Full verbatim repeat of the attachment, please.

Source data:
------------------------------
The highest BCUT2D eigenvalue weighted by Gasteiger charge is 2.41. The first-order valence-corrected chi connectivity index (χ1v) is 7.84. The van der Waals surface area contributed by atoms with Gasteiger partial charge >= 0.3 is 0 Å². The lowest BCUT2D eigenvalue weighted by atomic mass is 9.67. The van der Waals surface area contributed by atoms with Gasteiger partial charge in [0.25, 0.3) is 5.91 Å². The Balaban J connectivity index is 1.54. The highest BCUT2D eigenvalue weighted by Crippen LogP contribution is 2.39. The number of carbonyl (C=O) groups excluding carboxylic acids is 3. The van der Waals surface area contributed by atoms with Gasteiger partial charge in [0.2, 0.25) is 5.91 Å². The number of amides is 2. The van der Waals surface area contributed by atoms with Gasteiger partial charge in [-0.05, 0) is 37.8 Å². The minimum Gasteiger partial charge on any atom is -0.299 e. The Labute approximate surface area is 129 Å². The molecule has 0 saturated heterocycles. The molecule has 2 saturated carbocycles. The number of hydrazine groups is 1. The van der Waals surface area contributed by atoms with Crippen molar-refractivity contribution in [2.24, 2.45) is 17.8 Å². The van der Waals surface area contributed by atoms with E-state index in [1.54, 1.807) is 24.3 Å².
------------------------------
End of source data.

The highest BCUT2D eigenvalue weighted by Gasteiger charge is 2.41. The first-order valence-corrected chi connectivity index (χ1v) is 7.84. The van der Waals surface area contributed by atoms with Gasteiger partial charge >= 0.3 is 0 Å². The lowest BCUT2D eigenvalue weighted by atomic mass is 9.67. The van der Waals surface area contributed by atoms with Gasteiger partial charge in [0.25, 0.3) is 5.91 Å². The Balaban J connectivity index is 1.54. The highest BCUT2D eigenvalue weighted by Crippen LogP contribution is 2.39. The number of carbonyl (C=O) groups excluding carboxylic acids is 3. The van der Waals surface area contributed by atoms with Gasteiger partial charge in [0.2, 0.25) is 5.91 Å². The number of amides is 2. The van der Waals surface area contributed by atoms with Gasteiger partial charge in [-0.05, 0) is 37.8 Å². The minimum Gasteiger partial charge on any atom is -0.299 e. The Labute approximate surface area is 129 Å². The molecule has 0 saturated heterocycles. The molecule has 2 saturated carbocycles. The number of hydrazine groups is 1. The van der Waals surface area contributed by atoms with Crippen molar-refractivity contribution in [2.24, 2.45) is 17.8 Å². The van der Waals surface area contributed by atoms with E-state index in [1.54, 1.807) is 24.3 Å².